The intellectual crowd is sipping their tea and pouring over the op-ed piece by Paul Krugman in the New York Times this morning. His article is a whiny diatribe, and among other things says "nor do investors seem unduly concerned" because U.S. government bonds are finding ready buyers even at historically low interest rates. That is a sign of fear and people simply seeking a safe haven. Who buys an asset with zero return except someone afraid all hell is going to break loose. He goes onto say "worries about the deficit are nothing more than fear-mongering" like the build up to the war in Iraq.
He cries that people that aren't worried about the deficit are being marginalized despite their case and solid backgrounds. That reads that media is ignoring the smart guys, the academics, the guys that crunch numbers. In other words, the elites aren't being heard. Krugman is one of those guys that can't understand when he and his brilliant posse aren't adored. But what really upsets these folks is the fact those clods at Fox News get more respect…and trust. Make no mistake, the main thrust of the piece is that Fox News is making people crazy and people in general are stupid.
Krugman wants us to buy into White House budget assumptions which say down the road interest payments on federal debt will be just 3.5%. In the meantime, these interest payments are going to be so high that we may have to borrow money just to service the debt. These super elite limousine liberals remind me of Thurston Howell III of Gilligan's Island. The millionaire and his wife continued life on the deserted isle as if privilege extended to survival situations. Krugman wants us all to chill and ride this out while he and his buddies relax in multimillion dollar condos and Palm Beach winter homes.
That isn't going to happen. People have come out of a deep slumber, jolted awake by their own personal issues, and they look around to find the entire country is in a mess but is using the wrong medicine to fix it. It's very interesting to note that all of the countries front and center in the news this week all have socialist governments. Those governments can't get their acts together because they promised the people a lifestyle that required no sacrifice or independent thought while the government provided all of the opportunities.
The unions aren't budging, farmers aren't budging, businesses have no say, and it's a complete mess. The them versus us movement has ushered in new governments around the world but what happens when you can't soak them anymore. We are getting the answers in Greece, Spain, Portugal, and Hungary.
As for the level of fear and loathing here in America, I think that it's beginning to shift. People no longer believe that the government is going to pull them out of this mess; instead they would like government to move out of the way. I think that people are less worried about the market in general although there is nobody as cocky as Krugman. They understand many initiatives must be nipped in the bud now in order for the nation to come out of this the way it has in the past. Investors haven't been that afraid, either. There is no doubt that investors have been iffy and anxiety has been running high, but that isn't the same as outright fear.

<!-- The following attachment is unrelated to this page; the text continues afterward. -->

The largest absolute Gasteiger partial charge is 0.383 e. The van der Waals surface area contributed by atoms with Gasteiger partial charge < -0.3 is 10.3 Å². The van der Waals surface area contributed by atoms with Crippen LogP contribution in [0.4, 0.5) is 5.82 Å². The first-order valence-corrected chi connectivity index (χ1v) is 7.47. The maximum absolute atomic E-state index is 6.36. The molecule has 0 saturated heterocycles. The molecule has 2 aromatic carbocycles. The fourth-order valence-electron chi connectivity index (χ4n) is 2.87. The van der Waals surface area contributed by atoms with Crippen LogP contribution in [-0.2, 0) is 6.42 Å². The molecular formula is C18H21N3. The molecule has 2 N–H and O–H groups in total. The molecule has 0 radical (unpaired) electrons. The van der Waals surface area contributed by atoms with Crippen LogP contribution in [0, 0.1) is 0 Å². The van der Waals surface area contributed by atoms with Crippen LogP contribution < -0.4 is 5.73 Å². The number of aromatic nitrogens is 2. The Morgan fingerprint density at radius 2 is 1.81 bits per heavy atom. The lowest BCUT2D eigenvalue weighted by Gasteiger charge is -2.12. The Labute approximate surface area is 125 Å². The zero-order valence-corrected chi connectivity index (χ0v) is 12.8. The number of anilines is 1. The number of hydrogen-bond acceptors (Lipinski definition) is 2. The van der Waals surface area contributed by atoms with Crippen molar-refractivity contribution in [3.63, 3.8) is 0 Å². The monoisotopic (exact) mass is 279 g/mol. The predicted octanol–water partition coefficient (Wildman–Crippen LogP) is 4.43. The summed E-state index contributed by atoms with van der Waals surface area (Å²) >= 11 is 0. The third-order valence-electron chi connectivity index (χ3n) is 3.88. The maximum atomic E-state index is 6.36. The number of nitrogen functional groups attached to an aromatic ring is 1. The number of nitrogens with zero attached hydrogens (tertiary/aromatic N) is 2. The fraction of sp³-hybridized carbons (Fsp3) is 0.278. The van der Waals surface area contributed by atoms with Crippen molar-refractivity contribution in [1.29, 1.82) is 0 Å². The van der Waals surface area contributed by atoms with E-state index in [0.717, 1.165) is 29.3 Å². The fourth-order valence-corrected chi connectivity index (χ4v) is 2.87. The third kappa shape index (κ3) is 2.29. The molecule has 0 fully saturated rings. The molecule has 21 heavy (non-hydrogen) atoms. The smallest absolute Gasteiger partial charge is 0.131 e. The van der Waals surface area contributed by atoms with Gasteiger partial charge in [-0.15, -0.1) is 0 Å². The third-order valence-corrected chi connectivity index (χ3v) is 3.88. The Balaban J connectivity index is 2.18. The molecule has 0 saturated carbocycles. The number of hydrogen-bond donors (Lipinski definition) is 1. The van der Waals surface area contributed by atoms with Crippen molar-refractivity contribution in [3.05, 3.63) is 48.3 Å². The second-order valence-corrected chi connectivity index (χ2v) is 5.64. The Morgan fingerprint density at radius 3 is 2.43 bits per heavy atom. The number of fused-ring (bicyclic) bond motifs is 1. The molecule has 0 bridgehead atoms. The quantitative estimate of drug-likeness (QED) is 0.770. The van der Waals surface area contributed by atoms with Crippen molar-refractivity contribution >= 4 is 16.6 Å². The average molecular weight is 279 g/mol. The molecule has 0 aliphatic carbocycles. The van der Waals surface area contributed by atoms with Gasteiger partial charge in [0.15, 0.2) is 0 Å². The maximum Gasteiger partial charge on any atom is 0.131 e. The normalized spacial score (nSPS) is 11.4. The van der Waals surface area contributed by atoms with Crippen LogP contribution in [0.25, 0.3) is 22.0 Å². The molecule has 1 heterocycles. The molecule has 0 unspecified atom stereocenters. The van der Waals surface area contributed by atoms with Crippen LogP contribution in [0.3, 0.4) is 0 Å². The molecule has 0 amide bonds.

Yesterday the VIX Index surge as the so-called "fear gauge" reflected how quickly people head for the hills when stocks are plunging. However, a year-long look at the VIX reveals that fear has dissipated significantly since last year at this time.
The January jobs report was mixed, and that's actually good news. It could have been worse. We will delve more into the numbers for the afternoon report.
Highlights (and I use say that in the context of the overall report).
* Service jobs: +40,000 from -96,000
* Temp hiring: +52,000
* Manufacturing jobs: +11,000 from -23,000
* Manufacturing overtime: 3.5 hours, highest since September 2008
* Average workweek: 33.3 from 33.2, and highest in a year
* December's jobs revised to -150,000 from -85,000
* Construction: -75,000 from -32,000
* Unemployment rate: 9.7% from 10.0%
* 8.4 million Americans have lost jobs since recession began, revised from 7.2 million
Color on Jobs Data
By: Brian Sozzi, Research Analyst
More often than not following a major economic data release, the Wall Street Journal displays thoughts by leading economists on their website. The insights are very helpful, usually. So, I have detached myself from all things retail and earnings season related to opine on the jobs data we received this morning.
* Manufacturing jobs composition was interesting considering the ISM manufacturing data. Within the category, plastics and rubber showed strength; these are products used in the early stages of production. If the world was ending, as the market thought going into the report, one wouldn't see this type of resilience.
* I am surprised by the jobs increase in retail/trade following the holidays. While stores are preparing for a rebuilding of inventory, companies have automated many processes to the point where a meaningful number of workers are no longer required.
* ADP data wasn't that far off the mark, for a change.
* Strong rebound in economic growth, which is likely for 1H10, coupled with only modest increases in workweek/wages suggests continued strong productivity.
* That surprise jobs gain in November, reported at the time to be 4,000, was revised today to be a 64,000 gain. Unfortunately, there was a big upward revision to job losses in December to 150,000 from a loss of 85,000.
* For each month in 2009, except for November, non-farm payroll data was revised to show greater job loss than previously reported.